If we were at McDonald’s, he would be employee of the month. Always in a good mood, he loves meetings and in just a few weeks, managed to become a favourite with all his colleagues. His only flaw: he talks a little loudly (and even has a tendency to scream). Tommy is a very special new recruit at the Montreal SPCA, and he’s a rooster.
He was only two weeks old when he arrived at our shelter last December. He had just been found wandering in the street. We first thought that this tiny ball of feathers was a baby turkey, but then he grew a crest. In the weeks that followed, Tommy grew, learned how to say “cock-a-doodle-doo” (in his own unique way) and established a place for himself in the organization. An employee who lives in the countryside offered to foster him, but it was too late: everyone had already fallen in love with him and he’d become a familiar part of the daily activities at the SPCA. So he spends his mornings free in the cat adoption room while we do the cleaning (needless to say, the felines are fascinated by him) and his afternoons in my office. On weekends, he enjoys the fresh air of the countryside.
Tommy fascinates people! He’s even been featured in the local media and in countless Instagram stories. But did you know that every year, nearly 190,000,000 roosters and “broiler” hens are raised for meat in Quebec? That’s in addition to the 4,000,000 “laying” hens and all their little brothers, male chicks, who are ground up alive just after hatching because males of this breed cannot be used for meat… Although we’re all familiar with chicken breasts wrapped in cellophane, few of us have ever had the chance to get to know a real rooster.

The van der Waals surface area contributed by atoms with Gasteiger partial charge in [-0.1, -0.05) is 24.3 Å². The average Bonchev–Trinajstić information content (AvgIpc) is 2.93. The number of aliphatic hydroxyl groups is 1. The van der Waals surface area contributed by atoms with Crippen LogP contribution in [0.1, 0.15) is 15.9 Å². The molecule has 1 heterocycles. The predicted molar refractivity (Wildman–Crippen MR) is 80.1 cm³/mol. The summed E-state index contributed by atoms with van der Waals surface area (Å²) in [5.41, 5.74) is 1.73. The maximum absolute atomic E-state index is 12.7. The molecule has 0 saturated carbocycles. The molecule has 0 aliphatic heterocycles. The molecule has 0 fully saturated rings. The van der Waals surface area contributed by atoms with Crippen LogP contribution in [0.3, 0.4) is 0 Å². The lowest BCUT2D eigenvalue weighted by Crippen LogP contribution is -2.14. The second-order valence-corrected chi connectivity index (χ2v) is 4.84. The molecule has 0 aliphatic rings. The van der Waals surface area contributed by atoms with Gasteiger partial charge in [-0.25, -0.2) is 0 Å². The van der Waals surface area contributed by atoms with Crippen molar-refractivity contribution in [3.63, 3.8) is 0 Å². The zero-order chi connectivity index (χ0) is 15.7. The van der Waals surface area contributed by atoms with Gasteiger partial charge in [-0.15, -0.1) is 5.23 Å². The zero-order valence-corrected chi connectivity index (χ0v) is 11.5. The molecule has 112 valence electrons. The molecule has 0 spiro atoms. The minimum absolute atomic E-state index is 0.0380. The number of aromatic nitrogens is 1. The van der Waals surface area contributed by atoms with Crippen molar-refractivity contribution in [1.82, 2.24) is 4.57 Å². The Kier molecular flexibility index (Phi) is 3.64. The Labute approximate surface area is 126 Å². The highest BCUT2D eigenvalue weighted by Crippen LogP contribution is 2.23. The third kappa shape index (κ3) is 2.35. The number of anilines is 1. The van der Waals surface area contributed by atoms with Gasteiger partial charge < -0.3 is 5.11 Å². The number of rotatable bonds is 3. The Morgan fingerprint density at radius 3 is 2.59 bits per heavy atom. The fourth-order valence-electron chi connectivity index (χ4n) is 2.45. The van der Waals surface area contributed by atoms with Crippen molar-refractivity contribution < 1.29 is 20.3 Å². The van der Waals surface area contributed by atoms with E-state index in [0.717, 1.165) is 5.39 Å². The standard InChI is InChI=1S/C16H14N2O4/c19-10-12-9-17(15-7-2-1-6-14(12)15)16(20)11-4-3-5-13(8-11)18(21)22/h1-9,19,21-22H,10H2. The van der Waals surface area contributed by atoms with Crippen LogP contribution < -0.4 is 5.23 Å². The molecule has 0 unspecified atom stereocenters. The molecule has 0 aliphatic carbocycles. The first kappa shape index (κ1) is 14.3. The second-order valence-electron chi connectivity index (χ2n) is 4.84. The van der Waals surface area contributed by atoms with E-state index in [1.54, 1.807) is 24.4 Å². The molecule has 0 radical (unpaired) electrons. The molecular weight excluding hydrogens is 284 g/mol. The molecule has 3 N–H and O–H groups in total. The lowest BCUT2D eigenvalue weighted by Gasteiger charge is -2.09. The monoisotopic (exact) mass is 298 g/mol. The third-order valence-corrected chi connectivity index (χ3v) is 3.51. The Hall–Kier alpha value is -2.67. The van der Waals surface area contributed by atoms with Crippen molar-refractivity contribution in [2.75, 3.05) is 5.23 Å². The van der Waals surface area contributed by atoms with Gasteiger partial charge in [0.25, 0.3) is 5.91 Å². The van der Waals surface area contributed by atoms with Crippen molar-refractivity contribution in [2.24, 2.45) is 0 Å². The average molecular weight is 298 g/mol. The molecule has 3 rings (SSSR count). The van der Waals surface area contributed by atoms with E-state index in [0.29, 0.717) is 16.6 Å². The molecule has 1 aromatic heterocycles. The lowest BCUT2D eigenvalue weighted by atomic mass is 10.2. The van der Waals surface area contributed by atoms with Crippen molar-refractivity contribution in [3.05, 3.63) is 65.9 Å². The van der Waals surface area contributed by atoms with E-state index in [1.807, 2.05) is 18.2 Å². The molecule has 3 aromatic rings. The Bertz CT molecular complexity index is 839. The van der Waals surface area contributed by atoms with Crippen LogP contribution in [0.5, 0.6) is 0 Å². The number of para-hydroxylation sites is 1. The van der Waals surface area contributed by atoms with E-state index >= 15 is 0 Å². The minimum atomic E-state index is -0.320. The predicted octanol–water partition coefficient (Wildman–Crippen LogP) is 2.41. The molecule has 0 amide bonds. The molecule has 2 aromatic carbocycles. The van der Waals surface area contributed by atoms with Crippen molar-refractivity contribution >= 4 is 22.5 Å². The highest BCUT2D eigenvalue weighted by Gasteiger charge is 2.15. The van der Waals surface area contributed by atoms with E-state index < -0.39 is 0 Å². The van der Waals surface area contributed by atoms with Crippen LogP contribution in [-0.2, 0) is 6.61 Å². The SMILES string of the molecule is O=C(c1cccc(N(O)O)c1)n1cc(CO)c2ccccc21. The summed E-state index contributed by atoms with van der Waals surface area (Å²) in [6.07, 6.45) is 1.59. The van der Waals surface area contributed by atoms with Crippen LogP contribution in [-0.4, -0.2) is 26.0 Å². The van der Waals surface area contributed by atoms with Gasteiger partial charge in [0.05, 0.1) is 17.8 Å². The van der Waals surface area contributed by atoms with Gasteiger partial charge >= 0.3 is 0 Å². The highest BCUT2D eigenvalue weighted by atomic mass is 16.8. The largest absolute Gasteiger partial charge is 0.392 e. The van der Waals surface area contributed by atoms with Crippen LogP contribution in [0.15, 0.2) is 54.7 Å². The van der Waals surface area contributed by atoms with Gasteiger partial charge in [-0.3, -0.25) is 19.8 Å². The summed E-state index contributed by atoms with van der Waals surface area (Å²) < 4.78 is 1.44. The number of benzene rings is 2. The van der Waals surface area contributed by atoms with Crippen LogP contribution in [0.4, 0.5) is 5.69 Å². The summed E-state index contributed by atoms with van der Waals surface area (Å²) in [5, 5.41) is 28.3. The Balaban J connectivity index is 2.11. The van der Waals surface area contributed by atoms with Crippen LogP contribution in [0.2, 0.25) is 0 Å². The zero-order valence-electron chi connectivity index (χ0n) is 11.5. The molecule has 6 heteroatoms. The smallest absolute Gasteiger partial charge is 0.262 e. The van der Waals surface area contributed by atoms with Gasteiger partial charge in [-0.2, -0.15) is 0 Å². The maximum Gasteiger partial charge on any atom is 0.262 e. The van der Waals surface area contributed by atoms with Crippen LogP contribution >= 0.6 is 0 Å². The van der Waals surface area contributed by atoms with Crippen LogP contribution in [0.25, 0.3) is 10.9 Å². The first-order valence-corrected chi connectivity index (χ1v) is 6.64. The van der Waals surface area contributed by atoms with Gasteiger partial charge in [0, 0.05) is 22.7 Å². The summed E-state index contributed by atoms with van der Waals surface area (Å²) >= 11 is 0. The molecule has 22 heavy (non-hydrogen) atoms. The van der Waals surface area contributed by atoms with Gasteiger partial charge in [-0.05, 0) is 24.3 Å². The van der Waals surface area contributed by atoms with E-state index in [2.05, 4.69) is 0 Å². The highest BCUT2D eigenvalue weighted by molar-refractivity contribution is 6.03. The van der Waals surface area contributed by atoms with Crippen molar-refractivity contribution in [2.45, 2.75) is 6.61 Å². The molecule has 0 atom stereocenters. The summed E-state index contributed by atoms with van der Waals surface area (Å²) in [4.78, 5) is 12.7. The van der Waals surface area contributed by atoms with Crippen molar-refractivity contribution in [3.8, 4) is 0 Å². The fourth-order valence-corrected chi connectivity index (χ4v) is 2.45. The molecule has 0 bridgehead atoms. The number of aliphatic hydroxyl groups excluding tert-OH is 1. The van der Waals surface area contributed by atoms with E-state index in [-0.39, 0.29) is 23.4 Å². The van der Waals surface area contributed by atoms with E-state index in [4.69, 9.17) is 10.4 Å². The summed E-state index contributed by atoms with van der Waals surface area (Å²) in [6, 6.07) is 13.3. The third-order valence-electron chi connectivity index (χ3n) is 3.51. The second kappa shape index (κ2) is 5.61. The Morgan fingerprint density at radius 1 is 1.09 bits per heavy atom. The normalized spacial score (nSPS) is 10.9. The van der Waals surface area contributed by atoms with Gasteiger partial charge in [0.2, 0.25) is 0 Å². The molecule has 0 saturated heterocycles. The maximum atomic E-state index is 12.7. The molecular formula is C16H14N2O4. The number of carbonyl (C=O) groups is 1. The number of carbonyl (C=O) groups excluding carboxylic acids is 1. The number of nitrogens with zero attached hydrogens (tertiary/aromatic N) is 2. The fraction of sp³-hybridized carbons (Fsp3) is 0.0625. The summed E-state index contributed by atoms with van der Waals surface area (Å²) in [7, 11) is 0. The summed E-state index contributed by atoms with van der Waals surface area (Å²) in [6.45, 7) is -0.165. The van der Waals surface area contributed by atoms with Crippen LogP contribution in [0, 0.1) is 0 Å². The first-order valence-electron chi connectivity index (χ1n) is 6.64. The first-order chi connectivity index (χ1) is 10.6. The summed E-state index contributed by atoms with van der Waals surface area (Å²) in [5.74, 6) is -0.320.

Tommy is special. He’s a dwarf Bantham. Unlike his regular-sized cousins, he can be held in one hand. And since he grew up with humans, he’s very sociable. He rubs against our hands, asking to be petted, squawks when left alone, enjoys sitting on the table during meetings and makes courtship displays to the girls in the office. But most importantly, everyone who meets him soon realizes that Tommy is someone, not something. With his own personality, preferences and habits. Just like cats, dogs and other animals that we view as “companions”.
At the Montreal SPCA, all animals are treated equally. And we fight daily to make this the case everywhere in Québec.
Élise Desaulniers is the Executive Director at the Montreal SPCA, an independent researcher, as well as an animal rights advocate. She is namely one of the instigators of the Animals are not things manifesto which led to an amendment to the Civil Code of Quebec explicitly recognizing animals as sentient beings. She has also published three essays on food ethics, translated into English, Italian and Spanish, and she is often invited to speak at conferences on the topic.